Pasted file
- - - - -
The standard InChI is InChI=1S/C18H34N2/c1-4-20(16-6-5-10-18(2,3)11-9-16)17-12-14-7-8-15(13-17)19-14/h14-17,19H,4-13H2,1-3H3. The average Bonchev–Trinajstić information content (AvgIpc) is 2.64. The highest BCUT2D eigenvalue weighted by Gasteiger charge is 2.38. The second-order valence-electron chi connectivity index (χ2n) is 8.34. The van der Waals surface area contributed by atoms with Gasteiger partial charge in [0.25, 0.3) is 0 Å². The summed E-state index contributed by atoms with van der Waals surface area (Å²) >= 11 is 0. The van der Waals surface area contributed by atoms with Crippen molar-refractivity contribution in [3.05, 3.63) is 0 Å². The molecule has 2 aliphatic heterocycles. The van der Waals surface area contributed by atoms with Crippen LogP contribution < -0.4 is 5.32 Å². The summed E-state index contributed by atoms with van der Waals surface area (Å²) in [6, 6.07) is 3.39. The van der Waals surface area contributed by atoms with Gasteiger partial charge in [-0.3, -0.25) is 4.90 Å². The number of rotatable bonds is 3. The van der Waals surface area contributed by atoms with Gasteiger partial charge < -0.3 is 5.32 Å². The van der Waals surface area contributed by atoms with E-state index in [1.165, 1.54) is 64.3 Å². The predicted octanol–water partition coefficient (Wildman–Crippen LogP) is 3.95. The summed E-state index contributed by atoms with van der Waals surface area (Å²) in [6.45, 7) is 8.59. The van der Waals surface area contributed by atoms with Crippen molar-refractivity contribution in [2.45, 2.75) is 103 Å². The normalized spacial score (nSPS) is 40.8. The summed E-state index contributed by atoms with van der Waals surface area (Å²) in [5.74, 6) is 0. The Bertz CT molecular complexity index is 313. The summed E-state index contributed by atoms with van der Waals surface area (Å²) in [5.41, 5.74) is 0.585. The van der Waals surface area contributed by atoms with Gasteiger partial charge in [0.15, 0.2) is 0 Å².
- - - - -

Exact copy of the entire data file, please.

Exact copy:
The standard InChI is InChI=1S/C18H34N2/c1-4-20(16-6-5-10-18(2,3)11-9-16)17-12-14-7-8-15(13-17)19-14/h14-17,19H,4-13H2,1-3H3. The average Bonchev–Trinajstić information content (AvgIpc) is 2.64. The highest BCUT2D eigenvalue weighted by Gasteiger charge is 2.38. The second-order valence-electron chi connectivity index (χ2n) is 8.34. The van der Waals surface area contributed by atoms with Gasteiger partial charge in [0.25, 0.3) is 0 Å². The summed E-state index contributed by atoms with van der Waals surface area (Å²) >= 11 is 0. The van der Waals surface area contributed by atoms with Crippen molar-refractivity contribution in [3.05, 3.63) is 0 Å². The molecule has 2 aliphatic heterocycles. The van der Waals surface area contributed by atoms with Crippen LogP contribution < -0.4 is 5.32 Å². The summed E-state index contributed by atoms with van der Waals surface area (Å²) in [6, 6.07) is 3.39. The van der Waals surface area contributed by atoms with Gasteiger partial charge in [-0.3, -0.25) is 4.90 Å². The number of rotatable bonds is 3. The van der Waals surface area contributed by atoms with Gasteiger partial charge < -0.3 is 5.32 Å². The van der Waals surface area contributed by atoms with E-state index in [1.165, 1.54) is 64.3 Å². The predicted octanol–water partition coefficient (Wildman–Crippen LogP) is 3.95. The summed E-state index contributed by atoms with van der Waals surface area (Å²) in [6.45, 7) is 8.59. The van der Waals surface area contributed by atoms with Crippen molar-refractivity contribution in [2.45, 2.75) is 103 Å². The normalized spacial score (nSPS) is 40.8. The summed E-state index contributed by atoms with van der Waals surface area (Å²) in [5.74, 6) is 0. The Bertz CT molecular complexity index is 313. The summed E-state index contributed by atoms with van der Waals surface area (Å²) in [5.41, 5.74) is 0.585. The van der Waals surface area contributed by atoms with Gasteiger partial charge in [0.15, 0.2) is 0 Å².